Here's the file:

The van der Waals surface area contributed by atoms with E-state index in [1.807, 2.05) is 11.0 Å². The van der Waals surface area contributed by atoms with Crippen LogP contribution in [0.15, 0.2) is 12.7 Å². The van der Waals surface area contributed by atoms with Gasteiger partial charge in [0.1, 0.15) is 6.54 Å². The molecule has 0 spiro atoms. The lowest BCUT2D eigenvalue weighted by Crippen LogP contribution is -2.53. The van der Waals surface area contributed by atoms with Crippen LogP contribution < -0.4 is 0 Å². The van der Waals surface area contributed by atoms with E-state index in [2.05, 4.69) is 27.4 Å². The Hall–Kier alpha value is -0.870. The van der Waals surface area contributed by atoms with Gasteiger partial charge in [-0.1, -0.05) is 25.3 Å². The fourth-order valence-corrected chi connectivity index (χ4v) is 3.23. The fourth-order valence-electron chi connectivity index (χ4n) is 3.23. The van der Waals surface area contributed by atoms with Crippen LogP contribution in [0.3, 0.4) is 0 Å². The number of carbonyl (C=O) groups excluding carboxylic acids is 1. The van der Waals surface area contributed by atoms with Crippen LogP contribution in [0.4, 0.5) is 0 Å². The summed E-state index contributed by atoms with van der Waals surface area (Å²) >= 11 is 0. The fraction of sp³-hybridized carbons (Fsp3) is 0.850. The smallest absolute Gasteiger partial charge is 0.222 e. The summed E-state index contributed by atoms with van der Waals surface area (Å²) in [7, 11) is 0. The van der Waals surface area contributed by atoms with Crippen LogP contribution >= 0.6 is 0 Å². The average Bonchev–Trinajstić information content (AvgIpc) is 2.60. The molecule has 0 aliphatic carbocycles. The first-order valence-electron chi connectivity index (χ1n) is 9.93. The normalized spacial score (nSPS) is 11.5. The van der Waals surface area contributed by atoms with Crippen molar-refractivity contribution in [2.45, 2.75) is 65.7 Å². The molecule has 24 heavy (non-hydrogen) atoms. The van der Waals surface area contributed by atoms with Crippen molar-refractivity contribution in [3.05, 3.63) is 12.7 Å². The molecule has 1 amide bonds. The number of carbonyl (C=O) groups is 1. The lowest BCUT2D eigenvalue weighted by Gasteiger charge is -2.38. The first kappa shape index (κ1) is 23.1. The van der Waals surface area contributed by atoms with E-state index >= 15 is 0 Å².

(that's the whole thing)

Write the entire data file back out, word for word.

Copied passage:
The van der Waals surface area contributed by atoms with E-state index in [1.807, 2.05) is 11.0 Å². The van der Waals surface area contributed by atoms with Crippen LogP contribution in [0.15, 0.2) is 12.7 Å². The van der Waals surface area contributed by atoms with Gasteiger partial charge in [0.1, 0.15) is 6.54 Å². The molecule has 0 spiro atoms. The lowest BCUT2D eigenvalue weighted by Crippen LogP contribution is -2.53. The van der Waals surface area contributed by atoms with Crippen LogP contribution < -0.4 is 0 Å². The van der Waals surface area contributed by atoms with E-state index in [2.05, 4.69) is 27.4 Å². The Hall–Kier alpha value is -0.870. The van der Waals surface area contributed by atoms with Gasteiger partial charge in [-0.1, -0.05) is 25.3 Å². The fourth-order valence-corrected chi connectivity index (χ4v) is 3.23. The fourth-order valence-electron chi connectivity index (χ4n) is 3.23. The van der Waals surface area contributed by atoms with Crippen LogP contribution in [0.3, 0.4) is 0 Å². The number of carbonyl (C=O) groups excluding carboxylic acids is 1. The van der Waals surface area contributed by atoms with Crippen LogP contribution in [0.4, 0.5) is 0 Å². The summed E-state index contributed by atoms with van der Waals surface area (Å²) >= 11 is 0. The fraction of sp³-hybridized carbons (Fsp3) is 0.850. The smallest absolute Gasteiger partial charge is 0.222 e. The summed E-state index contributed by atoms with van der Waals surface area (Å²) in [7, 11) is 0. The van der Waals surface area contributed by atoms with Crippen LogP contribution >= 0.6 is 0 Å². The average Bonchev–Trinajstić information content (AvgIpc) is 2.60. The molecule has 0 aliphatic carbocycles. The first-order valence-electron chi connectivity index (χ1n) is 9.93. The normalized spacial score (nSPS) is 11.5. The van der Waals surface area contributed by atoms with Crippen molar-refractivity contribution in [2.45, 2.75) is 65.7 Å². The molecule has 24 heavy (non-hydrogen) atoms. The van der Waals surface area contributed by atoms with Crippen molar-refractivity contribution in [3.05, 3.63) is 12.7 Å². The molecule has 1 amide bonds. The number of carbonyl (C=O) groups is 1. The lowest BCUT2D eigenvalue weighted by Gasteiger charge is -2.38. The first kappa shape index (κ1) is 23.1. The van der Waals surface area contributed by atoms with E-state index >= 15 is 0 Å².